I have been a small-team lead trying to help new members adopt an IDEA and, in
some cases, a language (Java) they have little experience in. These are random
notes to that effect.
This is used when a) stuff is just inexplicably going from bad to worse for you (in editing, running unit tests, etc.) and b) when you're tired of seeing old editor tabs pop up on files that no longer interest you.
There's a edit order queue that you can navigate via the left and right arrows
toward the left of the toolbar. It works like a breadcrumb menu to take you
back to where you were (especially nice when debugging). But, if you're through
with some file, you don't want to keep it popping back up when you click the
left arrow a few times.
A lot of this annoyance depends on working habits.
Never, ever permit the use of an asterisk in an import statement.
The reason you should never permit that is because it obscures where a class is
coming from. It's too facile. It mocks the reader of your code because they
have to do extra work to figure out where you got the class from. If you have
many asterisks in import statement, that becomes practically impossible. Don't
do it, please. There is a setting in IDEA to block that. Go to Settings...
→ Editor → Code Style → Java and set Class count to use
import with * and Names count to use static import with * to 999.
This will keep IntelliJ from doing it; you'll have to avoid doing it yourself.
Your code-writing, changes-making editing task isn't done until the only thing
(in this image, which is of the upper right-hand corner of the IntelliJ IDEA
editor) is a green check-mark.
Anything else up there is a warning (or a red error—not shown here) that
must be understood and fixed.
Warnings that are harmless, sort of. My feeling is this. When you have a big
build with thousands of files, you cannot afford to have any of them come out
with warnings because it's too hard to squint through the warnings to separate
them from the errors and to separate the bad warnings from the not-so-bad
warnings. Leaving any warnings at all is just bad practice.
Now, if something's misspelled, is that okay? Sure, unless it's going to reach
the user. If you misspell a word and it reaches the log, that's sort of bad,
embarrassing for the company.
What about unused imports? Well, it's pointless, right? They're easily fixed.
Sometimes there are warnings about stupid stuff. If the stuff is too stupid, I
turn it off by going to the warning, clicking on the code, waiting for the
yellow lightbulb pop-up, clicking it, then pressing the right arrow when the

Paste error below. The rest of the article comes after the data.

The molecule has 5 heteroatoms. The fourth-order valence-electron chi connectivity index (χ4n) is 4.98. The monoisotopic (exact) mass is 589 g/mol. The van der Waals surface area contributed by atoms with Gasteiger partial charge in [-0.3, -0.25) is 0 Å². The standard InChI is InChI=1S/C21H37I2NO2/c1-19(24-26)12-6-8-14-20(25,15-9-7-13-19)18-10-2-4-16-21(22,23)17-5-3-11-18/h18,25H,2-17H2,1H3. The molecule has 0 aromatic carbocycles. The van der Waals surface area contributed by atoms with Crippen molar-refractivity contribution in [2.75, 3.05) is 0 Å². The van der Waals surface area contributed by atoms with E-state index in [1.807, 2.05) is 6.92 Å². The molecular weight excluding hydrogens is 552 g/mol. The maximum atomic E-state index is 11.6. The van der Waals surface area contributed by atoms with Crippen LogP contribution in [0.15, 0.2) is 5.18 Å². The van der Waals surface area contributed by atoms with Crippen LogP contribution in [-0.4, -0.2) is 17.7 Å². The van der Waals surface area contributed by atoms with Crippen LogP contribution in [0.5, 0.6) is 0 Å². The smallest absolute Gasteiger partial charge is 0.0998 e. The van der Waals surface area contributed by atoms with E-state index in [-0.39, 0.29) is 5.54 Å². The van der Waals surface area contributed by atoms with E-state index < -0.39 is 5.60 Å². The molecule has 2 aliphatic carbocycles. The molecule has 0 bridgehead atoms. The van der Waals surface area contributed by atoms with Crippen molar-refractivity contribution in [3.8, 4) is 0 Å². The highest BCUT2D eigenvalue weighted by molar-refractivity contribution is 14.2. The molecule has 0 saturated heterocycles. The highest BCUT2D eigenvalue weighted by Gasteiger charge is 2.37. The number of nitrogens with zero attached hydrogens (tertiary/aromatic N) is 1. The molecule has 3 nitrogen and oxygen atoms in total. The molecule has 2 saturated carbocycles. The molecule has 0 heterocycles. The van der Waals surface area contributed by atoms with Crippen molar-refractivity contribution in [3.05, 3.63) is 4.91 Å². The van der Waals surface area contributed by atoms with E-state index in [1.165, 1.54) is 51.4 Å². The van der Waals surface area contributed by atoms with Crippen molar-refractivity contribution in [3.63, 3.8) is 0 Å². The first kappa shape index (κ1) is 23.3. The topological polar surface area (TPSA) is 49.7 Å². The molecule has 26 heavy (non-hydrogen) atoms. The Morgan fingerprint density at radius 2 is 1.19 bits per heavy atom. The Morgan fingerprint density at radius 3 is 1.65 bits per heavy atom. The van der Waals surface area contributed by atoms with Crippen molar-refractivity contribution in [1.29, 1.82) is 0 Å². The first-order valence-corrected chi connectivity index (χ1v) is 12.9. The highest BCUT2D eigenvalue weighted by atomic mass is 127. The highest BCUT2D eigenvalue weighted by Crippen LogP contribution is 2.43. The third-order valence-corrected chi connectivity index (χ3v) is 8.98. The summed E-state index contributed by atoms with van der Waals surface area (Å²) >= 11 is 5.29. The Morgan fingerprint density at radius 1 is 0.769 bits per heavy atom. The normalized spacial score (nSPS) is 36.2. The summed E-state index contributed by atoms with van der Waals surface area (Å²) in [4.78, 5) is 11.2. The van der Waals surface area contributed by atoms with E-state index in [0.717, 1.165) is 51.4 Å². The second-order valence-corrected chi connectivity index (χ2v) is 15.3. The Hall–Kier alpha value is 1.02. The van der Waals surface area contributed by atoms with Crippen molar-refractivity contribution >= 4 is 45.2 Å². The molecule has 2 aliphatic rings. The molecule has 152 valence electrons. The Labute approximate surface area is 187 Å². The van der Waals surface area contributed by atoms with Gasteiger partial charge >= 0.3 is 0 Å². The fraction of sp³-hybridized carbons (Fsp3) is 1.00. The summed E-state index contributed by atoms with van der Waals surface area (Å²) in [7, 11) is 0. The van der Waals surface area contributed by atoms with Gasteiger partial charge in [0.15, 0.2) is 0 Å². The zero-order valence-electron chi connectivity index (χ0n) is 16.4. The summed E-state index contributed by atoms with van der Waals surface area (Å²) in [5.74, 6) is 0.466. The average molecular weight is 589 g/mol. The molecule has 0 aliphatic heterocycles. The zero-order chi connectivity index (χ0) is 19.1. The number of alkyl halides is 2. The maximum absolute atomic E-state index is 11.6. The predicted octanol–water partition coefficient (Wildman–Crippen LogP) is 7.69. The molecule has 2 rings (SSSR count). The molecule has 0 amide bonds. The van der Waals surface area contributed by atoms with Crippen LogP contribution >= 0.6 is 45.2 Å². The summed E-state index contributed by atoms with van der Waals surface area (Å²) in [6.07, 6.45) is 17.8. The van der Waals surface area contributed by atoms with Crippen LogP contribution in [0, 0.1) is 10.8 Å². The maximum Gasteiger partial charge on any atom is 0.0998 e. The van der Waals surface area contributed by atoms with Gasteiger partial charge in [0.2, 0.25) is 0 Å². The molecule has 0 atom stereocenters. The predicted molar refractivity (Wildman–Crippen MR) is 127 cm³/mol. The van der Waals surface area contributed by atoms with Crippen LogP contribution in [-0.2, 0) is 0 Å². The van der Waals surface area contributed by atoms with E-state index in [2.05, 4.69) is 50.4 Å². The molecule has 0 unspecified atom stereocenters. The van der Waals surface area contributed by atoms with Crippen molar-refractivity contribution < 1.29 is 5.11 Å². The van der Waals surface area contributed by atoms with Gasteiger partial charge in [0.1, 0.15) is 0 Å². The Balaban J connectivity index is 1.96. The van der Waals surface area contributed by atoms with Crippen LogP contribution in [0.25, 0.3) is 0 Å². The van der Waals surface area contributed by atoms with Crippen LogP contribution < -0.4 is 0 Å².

topmost item (not clearly shown here because Cinnamon's Take Screeenshot
utility isn't sophisticated enough to snapshot the middle of UI operations)
and choose from a long list of options.
These options include disabling the check leading to the warning completely,
inserting code mark-up (comments or Java annotations beginning with @) to tell
the compiler to ignore for a) the whole class, b) the method c) the statement
only, etc. This commenting or annotating is good because it leaves what caused
the warning in place, but also a note to someone else reading the comment or
annotation what your idea was that made the warning not important.
Eclipse does not offer this feature. That, with the debugger, is the main
reason I stopped using Eclipse six years ago after a decade of using it and
despite that Eclipse is free. (Free, yes, but it's a pile of plug-ins that you
have to make work together and it's incredibly complex.) I functioned even in
the answering forums as a responder for Eclipse. I have two awards for doing so
much. Ultimately though, once I tried PyCharm after trying Eclipse's PyDev, I
was finished and ready to spend my own money annually—$90—to use a
professional environment with a much better debugger. I don't get any money
from JetBrains for saying this. I just thought I'd stroke my long, white beard
Misspellings are made more annoying and urgent now in the last two IntelliJ
IDEA updates. When you reach them (sort of like you handle warnings as describe
above), you can designate that the misspelling be "certified" by adding it to
the dictionary. Yes, I know this can get tedious and the presence of spelling
warnings will not prevent the sole green check mark that started today's
diatribe, but, well, you decide.
Oh. for example, I saved "LOINC" to the dictionary. That's going to help a lot
in what's coming our way. Some typos, though, aren't typos. For example, James
got ding'd for writing "blood pressure [sy/dia]stolic readings." If he knew
more about medicine, he might have more correctly written "[sys/dia]stolic,"
but, hey, it's a comment, no?
Unfortunately I have found no way to shut IDEA up on misspellings in comments,
but, arguably, their position is very justifiable. Making that change, for
example, well, "tolic" is also not in the dictionary nor will I put it there.
When I make decisions like the above, and I commit code, sometimes there are
IDEA files that get committed—meaning you'll benefit from my decisions,
and sometimes there aren't. I'm not a catalog of which action any warning is
tied too. Sorry.
Last, if warnings appear in a file you've written or maintained, I'm not going
to jump down your throat. I'll fix as many as I can. You should try to fix as
many as you can. It will take a while of you fixing warnings before you begin
to catch on to the important ones not to ignore and the ones that need only to
be pencil-whipped. Take care not to dismiss from consideration very many
warnings to keep the rest of us from seeing them. Tend to fix them either
genuinely by recoding, or by comment or annotation. That way, they won't be
permanently lost from view.
I hope this is helpful.